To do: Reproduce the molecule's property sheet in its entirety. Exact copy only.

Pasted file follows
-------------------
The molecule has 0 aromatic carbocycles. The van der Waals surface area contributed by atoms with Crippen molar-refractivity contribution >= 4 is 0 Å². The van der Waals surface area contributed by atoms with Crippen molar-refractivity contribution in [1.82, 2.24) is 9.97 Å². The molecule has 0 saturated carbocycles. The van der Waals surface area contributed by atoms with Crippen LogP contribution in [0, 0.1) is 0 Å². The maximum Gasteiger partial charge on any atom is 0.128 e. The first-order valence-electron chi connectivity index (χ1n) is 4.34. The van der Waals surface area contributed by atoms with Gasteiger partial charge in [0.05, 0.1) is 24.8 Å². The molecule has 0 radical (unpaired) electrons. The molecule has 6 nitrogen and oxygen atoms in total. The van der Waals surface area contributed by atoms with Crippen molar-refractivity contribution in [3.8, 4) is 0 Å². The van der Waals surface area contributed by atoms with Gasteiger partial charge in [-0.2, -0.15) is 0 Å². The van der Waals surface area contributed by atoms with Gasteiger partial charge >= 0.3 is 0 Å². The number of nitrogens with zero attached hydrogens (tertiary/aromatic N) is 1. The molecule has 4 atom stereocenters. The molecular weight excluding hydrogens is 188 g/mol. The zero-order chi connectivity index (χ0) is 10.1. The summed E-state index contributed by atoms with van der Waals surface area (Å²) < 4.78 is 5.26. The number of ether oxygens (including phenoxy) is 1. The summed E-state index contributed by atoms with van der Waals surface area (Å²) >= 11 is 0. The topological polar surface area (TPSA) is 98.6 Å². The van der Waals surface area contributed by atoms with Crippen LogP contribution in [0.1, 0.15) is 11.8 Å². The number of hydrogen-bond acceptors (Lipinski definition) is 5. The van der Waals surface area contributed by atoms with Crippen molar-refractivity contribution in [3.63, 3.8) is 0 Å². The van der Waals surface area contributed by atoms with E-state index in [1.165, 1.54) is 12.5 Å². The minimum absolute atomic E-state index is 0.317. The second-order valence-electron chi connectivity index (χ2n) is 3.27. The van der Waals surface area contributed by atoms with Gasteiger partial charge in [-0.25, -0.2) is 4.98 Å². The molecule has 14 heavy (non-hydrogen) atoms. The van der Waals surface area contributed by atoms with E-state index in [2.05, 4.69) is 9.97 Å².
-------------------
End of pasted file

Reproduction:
The molecule has 0 aromatic carbocycles. The van der Waals surface area contributed by atoms with Crippen molar-refractivity contribution >= 4 is 0 Å². The van der Waals surface area contributed by atoms with Crippen molar-refractivity contribution in [1.82, 2.24) is 9.97 Å². The molecule has 0 saturated carbocycles. The van der Waals surface area contributed by atoms with Crippen LogP contribution in [0, 0.1) is 0 Å². The maximum Gasteiger partial charge on any atom is 0.128 e. The first-order valence-electron chi connectivity index (χ1n) is 4.34. The van der Waals surface area contributed by atoms with Gasteiger partial charge in [0.05, 0.1) is 24.8 Å². The molecule has 0 radical (unpaired) electrons. The molecule has 6 nitrogen and oxygen atoms in total. The van der Waals surface area contributed by atoms with Crippen molar-refractivity contribution in [3.8, 4) is 0 Å². The van der Waals surface area contributed by atoms with Gasteiger partial charge in [-0.2, -0.15) is 0 Å². The van der Waals surface area contributed by atoms with Gasteiger partial charge >= 0.3 is 0 Å². The number of nitrogens with zero attached hydrogens (tertiary/aromatic N) is 1. The molecule has 4 atom stereocenters. The molecular weight excluding hydrogens is 188 g/mol. The zero-order chi connectivity index (χ0) is 10.1. The summed E-state index contributed by atoms with van der Waals surface area (Å²) < 4.78 is 5.26. The number of ether oxygens (including phenoxy) is 1. The summed E-state index contributed by atoms with van der Waals surface area (Å²) >= 11 is 0. The topological polar surface area (TPSA) is 98.6 Å². The van der Waals surface area contributed by atoms with Crippen LogP contribution in [0.1, 0.15) is 11.8 Å². The number of hydrogen-bond acceptors (Lipinski definition) is 5. The van der Waals surface area contributed by atoms with Crippen molar-refractivity contribution in [3.63, 3.8) is 0 Å². The van der Waals surface area contributed by atoms with E-state index in [1.165, 1.54) is 12.5 Å². The minimum absolute atomic E-state index is 0.317. The second-order valence-electron chi connectivity index (χ2n) is 3.27. The van der Waals surface area contributed by atoms with Gasteiger partial charge in [-0.25, -0.2) is 4.98 Å². The molecule has 14 heavy (non-hydrogen) atoms. The van der Waals surface area contributed by atoms with E-state index in [2.05, 4.69) is 9.97 Å².